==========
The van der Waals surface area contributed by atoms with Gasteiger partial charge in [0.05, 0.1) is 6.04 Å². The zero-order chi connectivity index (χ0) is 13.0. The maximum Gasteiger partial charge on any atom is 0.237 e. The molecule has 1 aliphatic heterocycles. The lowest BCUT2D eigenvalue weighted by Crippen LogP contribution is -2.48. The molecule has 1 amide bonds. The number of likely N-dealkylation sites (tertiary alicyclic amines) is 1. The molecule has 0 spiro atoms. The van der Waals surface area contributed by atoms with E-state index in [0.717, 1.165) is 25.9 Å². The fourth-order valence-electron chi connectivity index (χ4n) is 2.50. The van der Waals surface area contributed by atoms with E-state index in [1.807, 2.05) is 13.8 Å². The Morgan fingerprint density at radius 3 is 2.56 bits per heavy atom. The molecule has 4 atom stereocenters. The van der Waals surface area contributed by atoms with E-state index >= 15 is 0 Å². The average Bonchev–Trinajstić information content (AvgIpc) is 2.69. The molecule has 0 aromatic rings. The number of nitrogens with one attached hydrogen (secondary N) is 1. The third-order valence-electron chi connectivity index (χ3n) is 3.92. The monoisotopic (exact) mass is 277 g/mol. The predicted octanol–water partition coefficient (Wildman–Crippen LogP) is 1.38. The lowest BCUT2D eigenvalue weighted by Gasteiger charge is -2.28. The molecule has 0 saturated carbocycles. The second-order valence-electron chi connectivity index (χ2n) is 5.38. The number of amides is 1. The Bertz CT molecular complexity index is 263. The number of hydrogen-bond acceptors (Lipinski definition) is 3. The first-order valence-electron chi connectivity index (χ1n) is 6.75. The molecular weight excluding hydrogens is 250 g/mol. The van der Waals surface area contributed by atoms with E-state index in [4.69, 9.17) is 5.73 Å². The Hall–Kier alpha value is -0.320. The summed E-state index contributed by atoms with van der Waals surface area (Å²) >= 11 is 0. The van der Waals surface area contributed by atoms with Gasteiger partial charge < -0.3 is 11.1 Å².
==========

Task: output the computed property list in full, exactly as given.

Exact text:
The van der Waals surface area contributed by atoms with Gasteiger partial charge in [0.05, 0.1) is 6.04 Å². The zero-order chi connectivity index (χ0) is 13.0. The maximum Gasteiger partial charge on any atom is 0.237 e. The molecule has 1 aliphatic heterocycles. The lowest BCUT2D eigenvalue weighted by Crippen LogP contribution is -2.48. The molecule has 1 amide bonds. The number of likely N-dealkylation sites (tertiary alicyclic amines) is 1. The molecule has 0 spiro atoms. The van der Waals surface area contributed by atoms with E-state index in [0.717, 1.165) is 25.9 Å². The fourth-order valence-electron chi connectivity index (χ4n) is 2.50. The van der Waals surface area contributed by atoms with E-state index in [1.807, 2.05) is 13.8 Å². The Morgan fingerprint density at radius 3 is 2.56 bits per heavy atom. The molecule has 4 atom stereocenters. The van der Waals surface area contributed by atoms with E-state index >= 15 is 0 Å². The average Bonchev–Trinajstić information content (AvgIpc) is 2.69. The molecule has 0 aromatic rings. The number of nitrogens with one attached hydrogen (secondary N) is 1. The third-order valence-electron chi connectivity index (χ3n) is 3.92. The monoisotopic (exact) mass is 277 g/mol. The predicted octanol–water partition coefficient (Wildman–Crippen LogP) is 1.38. The lowest BCUT2D eigenvalue weighted by Gasteiger charge is -2.28. The molecule has 0 saturated carbocycles. The second-order valence-electron chi connectivity index (χ2n) is 5.38. The number of amides is 1. The Bertz CT molecular complexity index is 263. The number of hydrogen-bond acceptors (Lipinski definition) is 3. The first-order valence-electron chi connectivity index (χ1n) is 6.75. The molecular weight excluding hydrogens is 250 g/mol. The van der Waals surface area contributed by atoms with E-state index in [4.69, 9.17) is 5.73 Å². The Hall–Kier alpha value is -0.320. The summed E-state index contributed by atoms with van der Waals surface area (Å²) >= 11 is 0. The van der Waals surface area contributed by atoms with Gasteiger partial charge < -0.3 is 11.1 Å².